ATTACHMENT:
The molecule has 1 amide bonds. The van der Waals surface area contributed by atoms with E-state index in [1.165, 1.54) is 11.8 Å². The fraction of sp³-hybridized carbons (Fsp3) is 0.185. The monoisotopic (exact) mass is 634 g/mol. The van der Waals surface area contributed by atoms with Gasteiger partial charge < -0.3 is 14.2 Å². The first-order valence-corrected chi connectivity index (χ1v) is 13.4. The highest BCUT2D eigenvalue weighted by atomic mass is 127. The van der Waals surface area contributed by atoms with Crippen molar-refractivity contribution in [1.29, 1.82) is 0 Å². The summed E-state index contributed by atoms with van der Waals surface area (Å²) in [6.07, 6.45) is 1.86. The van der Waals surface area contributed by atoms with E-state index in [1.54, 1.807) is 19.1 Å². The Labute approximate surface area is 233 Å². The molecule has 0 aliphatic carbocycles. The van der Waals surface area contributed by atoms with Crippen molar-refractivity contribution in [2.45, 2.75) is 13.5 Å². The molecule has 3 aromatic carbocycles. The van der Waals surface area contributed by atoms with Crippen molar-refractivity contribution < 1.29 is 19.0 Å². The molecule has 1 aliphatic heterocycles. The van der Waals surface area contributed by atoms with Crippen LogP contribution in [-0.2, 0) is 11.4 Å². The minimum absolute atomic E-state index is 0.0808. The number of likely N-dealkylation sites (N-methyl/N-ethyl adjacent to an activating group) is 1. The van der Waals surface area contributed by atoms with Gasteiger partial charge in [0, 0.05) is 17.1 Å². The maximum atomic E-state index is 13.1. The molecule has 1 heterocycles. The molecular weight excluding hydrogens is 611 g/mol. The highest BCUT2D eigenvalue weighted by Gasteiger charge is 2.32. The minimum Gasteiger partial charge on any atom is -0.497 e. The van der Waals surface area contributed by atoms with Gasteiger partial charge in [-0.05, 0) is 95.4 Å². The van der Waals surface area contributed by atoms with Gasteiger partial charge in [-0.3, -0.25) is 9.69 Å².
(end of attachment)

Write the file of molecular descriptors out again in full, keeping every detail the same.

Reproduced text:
The molecule has 1 amide bonds. The van der Waals surface area contributed by atoms with E-state index in [1.165, 1.54) is 11.8 Å². The fraction of sp³-hybridized carbons (Fsp3) is 0.185. The monoisotopic (exact) mass is 634 g/mol. The van der Waals surface area contributed by atoms with Gasteiger partial charge < -0.3 is 14.2 Å². The first-order valence-corrected chi connectivity index (χ1v) is 13.4. The highest BCUT2D eigenvalue weighted by atomic mass is 127. The van der Waals surface area contributed by atoms with Crippen molar-refractivity contribution in [1.29, 1.82) is 0 Å². The summed E-state index contributed by atoms with van der Waals surface area (Å²) in [6.07, 6.45) is 1.86. The van der Waals surface area contributed by atoms with E-state index in [1.54, 1.807) is 19.1 Å². The Labute approximate surface area is 233 Å². The molecule has 0 aliphatic carbocycles. The van der Waals surface area contributed by atoms with Crippen molar-refractivity contribution in [2.45, 2.75) is 13.5 Å². The molecule has 3 aromatic carbocycles. The van der Waals surface area contributed by atoms with Crippen molar-refractivity contribution < 1.29 is 19.0 Å². The molecule has 1 aliphatic heterocycles. The van der Waals surface area contributed by atoms with Crippen LogP contribution in [-0.2, 0) is 11.4 Å². The minimum absolute atomic E-state index is 0.0808. The number of likely N-dealkylation sites (N-methyl/N-ethyl adjacent to an activating group) is 1. The van der Waals surface area contributed by atoms with Gasteiger partial charge in [0, 0.05) is 17.1 Å². The maximum atomic E-state index is 13.1. The molecule has 1 heterocycles. The molecular weight excluding hydrogens is 611 g/mol. The highest BCUT2D eigenvalue weighted by Gasteiger charge is 2.32. The minimum Gasteiger partial charge on any atom is -0.497 e. The van der Waals surface area contributed by atoms with Gasteiger partial charge in [-0.05, 0) is 95.4 Å². The van der Waals surface area contributed by atoms with Gasteiger partial charge in [-0.3, -0.25) is 9.69 Å².